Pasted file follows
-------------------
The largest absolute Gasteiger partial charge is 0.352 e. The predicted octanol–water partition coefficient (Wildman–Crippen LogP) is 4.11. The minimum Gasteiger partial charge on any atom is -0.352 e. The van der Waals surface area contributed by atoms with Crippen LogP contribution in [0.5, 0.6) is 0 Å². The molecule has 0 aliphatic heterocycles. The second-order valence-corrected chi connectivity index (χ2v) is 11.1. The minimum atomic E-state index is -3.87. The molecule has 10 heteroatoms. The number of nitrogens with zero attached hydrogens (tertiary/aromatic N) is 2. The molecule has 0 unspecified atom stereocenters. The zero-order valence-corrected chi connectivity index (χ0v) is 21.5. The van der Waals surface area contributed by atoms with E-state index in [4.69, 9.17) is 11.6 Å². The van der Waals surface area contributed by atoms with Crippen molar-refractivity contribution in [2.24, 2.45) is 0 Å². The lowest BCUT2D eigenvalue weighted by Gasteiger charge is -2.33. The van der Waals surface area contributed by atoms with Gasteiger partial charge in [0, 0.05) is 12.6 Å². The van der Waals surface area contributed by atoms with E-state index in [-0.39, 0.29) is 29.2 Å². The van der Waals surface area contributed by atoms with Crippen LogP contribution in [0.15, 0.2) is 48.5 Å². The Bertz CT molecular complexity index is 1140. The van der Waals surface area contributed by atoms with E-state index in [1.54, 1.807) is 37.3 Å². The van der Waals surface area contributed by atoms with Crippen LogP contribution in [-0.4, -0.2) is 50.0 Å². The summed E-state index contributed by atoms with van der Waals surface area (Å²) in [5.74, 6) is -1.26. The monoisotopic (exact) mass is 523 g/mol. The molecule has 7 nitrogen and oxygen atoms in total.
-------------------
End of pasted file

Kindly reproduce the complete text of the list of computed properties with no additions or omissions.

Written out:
The largest absolute Gasteiger partial charge is 0.352 e. The predicted octanol–water partition coefficient (Wildman–Crippen LogP) is 4.11. The minimum Gasteiger partial charge on any atom is -0.352 e. The van der Waals surface area contributed by atoms with Crippen LogP contribution in [0.5, 0.6) is 0 Å². The molecule has 0 aliphatic heterocycles. The second-order valence-corrected chi connectivity index (χ2v) is 11.1. The minimum atomic E-state index is -3.87. The molecule has 10 heteroatoms. The number of nitrogens with zero attached hydrogens (tertiary/aromatic N) is 2. The molecule has 0 unspecified atom stereocenters. The zero-order valence-corrected chi connectivity index (χ0v) is 21.5. The van der Waals surface area contributed by atoms with E-state index in [4.69, 9.17) is 11.6 Å². The van der Waals surface area contributed by atoms with Crippen molar-refractivity contribution in [2.24, 2.45) is 0 Å². The lowest BCUT2D eigenvalue weighted by Gasteiger charge is -2.33. The van der Waals surface area contributed by atoms with Gasteiger partial charge in [0, 0.05) is 12.6 Å². The van der Waals surface area contributed by atoms with E-state index in [-0.39, 0.29) is 29.2 Å². The van der Waals surface area contributed by atoms with Crippen LogP contribution in [0.15, 0.2) is 48.5 Å². The Bertz CT molecular complexity index is 1140. The van der Waals surface area contributed by atoms with E-state index in [1.54, 1.807) is 37.3 Å². The van der Waals surface area contributed by atoms with Crippen LogP contribution in [-0.4, -0.2) is 50.0 Å². The summed E-state index contributed by atoms with van der Waals surface area (Å²) in [5.74, 6) is -1.26. The monoisotopic (exact) mass is 523 g/mol. The molecule has 7 nitrogen and oxygen atoms in total.